To be honest, though I enjoyed the story (or stories--both Geesje's and Anna's and how they so beautifully tied together), it's far from my favorite of the author's works. It's much more real-life-ish than romance-novel-ish. Yet even so, I can't deny that it has some powerful things to say; things that I needed to hear and do.

Geesje's work recounting her life--her struggles--is a way she could look back and see how her faith has grown, even through the incredible trials in her life. And even though I fully intend to live another 60-70 years, I felt compelled to do the same (which interrupted my reading, but better to strike while the iron's hot than chicken out later), simply putting my testimony into words on paper. It reminded me of the book of Deuteronomy, when the Israelites recount their journey of the exodus to the Promised Land and all the milestones--both good and bad--along the way. Then they place stones of remembrance in the Jordan before setting off into the new land. This story is Geesje's stone of remembrance.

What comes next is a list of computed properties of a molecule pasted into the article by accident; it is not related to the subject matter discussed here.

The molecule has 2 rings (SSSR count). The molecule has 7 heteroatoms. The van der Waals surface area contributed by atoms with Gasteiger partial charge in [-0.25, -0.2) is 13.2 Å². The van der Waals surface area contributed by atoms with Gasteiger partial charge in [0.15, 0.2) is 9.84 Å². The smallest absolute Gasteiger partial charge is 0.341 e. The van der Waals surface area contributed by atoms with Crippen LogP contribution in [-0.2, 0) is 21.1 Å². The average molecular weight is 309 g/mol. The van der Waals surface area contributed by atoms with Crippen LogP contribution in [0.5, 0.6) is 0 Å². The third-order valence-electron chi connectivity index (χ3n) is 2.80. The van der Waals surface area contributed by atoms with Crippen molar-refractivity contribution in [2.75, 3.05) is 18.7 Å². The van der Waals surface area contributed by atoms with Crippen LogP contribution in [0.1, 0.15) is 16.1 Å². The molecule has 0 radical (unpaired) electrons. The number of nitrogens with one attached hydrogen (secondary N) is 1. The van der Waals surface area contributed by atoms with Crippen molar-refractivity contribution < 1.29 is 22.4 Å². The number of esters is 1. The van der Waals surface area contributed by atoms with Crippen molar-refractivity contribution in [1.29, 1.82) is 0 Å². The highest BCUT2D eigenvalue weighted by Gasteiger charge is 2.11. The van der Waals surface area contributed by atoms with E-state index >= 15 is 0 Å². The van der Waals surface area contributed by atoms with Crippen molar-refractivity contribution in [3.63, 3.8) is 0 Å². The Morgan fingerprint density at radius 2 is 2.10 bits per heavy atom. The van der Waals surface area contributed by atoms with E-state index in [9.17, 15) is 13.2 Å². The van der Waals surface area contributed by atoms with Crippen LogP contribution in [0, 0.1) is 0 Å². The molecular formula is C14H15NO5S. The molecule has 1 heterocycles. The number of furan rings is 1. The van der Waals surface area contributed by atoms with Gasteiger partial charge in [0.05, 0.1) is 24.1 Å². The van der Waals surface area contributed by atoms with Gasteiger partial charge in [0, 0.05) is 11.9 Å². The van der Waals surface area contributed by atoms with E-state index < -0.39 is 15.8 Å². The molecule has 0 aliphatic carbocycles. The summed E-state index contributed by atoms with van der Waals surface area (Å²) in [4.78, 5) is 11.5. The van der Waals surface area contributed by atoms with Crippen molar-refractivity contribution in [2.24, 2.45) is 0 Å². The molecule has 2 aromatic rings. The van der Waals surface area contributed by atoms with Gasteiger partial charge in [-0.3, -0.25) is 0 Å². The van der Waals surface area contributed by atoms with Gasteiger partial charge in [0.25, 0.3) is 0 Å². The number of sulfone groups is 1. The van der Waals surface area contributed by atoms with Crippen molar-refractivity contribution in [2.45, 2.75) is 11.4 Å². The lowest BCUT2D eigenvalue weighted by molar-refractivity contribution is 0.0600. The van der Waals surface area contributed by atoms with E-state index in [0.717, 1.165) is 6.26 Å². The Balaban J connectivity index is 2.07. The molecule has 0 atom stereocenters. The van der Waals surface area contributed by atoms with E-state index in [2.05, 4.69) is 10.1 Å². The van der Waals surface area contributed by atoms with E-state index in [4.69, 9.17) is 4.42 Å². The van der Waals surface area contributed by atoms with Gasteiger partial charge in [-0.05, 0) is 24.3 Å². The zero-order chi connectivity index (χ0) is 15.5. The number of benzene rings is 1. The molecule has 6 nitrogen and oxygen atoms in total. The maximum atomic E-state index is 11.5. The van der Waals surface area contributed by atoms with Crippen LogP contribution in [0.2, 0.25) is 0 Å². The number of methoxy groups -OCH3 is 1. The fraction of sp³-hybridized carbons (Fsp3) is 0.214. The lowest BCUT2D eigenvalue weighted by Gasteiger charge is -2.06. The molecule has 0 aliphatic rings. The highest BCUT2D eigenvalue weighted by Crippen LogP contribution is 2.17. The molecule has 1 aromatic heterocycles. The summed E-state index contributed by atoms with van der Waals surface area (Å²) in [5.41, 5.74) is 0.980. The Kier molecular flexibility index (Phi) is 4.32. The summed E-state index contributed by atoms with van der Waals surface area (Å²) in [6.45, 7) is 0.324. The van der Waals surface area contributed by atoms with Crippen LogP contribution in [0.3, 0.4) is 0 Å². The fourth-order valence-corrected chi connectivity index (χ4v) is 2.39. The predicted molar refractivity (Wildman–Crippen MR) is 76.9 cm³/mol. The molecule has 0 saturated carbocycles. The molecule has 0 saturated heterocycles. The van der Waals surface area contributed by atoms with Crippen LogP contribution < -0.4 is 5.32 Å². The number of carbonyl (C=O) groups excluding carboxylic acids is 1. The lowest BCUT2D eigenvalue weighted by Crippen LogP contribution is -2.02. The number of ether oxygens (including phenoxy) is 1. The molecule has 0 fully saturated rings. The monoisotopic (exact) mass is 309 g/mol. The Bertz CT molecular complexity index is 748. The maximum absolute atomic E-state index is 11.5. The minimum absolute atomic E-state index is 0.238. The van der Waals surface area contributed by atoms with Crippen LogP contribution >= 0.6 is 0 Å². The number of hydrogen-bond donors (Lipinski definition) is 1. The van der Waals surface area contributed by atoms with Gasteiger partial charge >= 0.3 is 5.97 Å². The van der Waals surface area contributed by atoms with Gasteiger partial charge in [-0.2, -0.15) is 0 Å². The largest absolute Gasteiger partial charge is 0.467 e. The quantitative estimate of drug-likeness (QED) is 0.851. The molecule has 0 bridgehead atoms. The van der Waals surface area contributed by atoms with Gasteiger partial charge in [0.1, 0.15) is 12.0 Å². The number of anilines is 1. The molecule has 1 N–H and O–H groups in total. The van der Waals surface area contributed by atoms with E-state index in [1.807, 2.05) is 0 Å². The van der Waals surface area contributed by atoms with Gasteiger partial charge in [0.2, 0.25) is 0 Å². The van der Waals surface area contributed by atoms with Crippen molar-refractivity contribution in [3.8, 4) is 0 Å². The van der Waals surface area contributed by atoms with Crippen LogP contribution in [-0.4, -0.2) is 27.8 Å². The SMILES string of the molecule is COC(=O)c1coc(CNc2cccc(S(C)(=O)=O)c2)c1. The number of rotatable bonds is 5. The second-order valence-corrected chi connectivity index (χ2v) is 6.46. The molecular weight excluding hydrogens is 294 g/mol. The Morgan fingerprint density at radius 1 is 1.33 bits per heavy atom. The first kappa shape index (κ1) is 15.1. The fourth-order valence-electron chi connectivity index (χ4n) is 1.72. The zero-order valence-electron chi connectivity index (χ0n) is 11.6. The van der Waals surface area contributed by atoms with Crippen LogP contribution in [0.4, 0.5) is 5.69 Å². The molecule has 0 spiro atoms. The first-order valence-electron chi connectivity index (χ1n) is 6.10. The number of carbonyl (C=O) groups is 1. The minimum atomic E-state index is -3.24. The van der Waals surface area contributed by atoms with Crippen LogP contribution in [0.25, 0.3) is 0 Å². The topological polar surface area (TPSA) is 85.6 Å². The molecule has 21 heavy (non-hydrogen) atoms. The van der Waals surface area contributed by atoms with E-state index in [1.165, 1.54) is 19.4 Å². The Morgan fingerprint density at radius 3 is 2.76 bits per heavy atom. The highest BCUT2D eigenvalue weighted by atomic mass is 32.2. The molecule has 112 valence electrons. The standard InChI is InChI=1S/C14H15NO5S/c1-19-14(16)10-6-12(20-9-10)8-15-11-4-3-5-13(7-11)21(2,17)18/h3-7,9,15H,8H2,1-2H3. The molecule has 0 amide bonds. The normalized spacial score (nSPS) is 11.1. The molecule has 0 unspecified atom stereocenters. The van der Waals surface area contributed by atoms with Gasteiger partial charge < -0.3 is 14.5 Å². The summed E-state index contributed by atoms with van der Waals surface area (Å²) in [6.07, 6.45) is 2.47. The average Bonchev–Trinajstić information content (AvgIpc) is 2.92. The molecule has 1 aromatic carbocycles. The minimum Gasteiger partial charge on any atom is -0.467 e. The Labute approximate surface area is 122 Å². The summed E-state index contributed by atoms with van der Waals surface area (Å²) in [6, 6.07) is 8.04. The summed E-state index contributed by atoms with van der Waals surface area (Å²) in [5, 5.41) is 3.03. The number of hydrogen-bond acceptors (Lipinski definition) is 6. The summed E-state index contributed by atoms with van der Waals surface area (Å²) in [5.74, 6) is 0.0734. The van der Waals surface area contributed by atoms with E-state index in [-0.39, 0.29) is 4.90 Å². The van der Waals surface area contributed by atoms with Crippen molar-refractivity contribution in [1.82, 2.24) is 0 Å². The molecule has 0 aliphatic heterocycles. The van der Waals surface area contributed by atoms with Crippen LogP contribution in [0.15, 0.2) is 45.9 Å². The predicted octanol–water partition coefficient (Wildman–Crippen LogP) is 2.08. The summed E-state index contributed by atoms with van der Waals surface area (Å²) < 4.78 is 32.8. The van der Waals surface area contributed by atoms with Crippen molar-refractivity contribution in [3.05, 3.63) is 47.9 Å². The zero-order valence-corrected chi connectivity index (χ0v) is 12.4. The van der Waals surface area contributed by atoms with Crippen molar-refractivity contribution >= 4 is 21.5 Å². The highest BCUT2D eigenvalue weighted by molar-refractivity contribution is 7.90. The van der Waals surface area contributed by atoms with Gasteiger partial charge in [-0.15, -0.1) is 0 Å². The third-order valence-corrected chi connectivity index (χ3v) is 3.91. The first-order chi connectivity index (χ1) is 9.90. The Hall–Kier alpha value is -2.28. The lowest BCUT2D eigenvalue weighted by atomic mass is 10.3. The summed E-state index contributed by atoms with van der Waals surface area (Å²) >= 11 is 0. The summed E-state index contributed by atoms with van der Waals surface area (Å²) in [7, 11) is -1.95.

There is so much one can take home from this novel, about faith, about true love, about the choices we make. Though Geesje's story shows the maturation of her faith, I love her interpretation of it: "It has more to do with God's faithfulness to me than the other way around." Isn't that how it is? God is truly the faithful one in the relationship, not us.

One small thing--I'm not a big fan of present tense stories. Anna and old Geesje (in 1897) have their point of view in the present tense, while Geesje's history is told in the past tense, making it easy to differentiate what year one is reading about. It works, but I still don't love the present tense.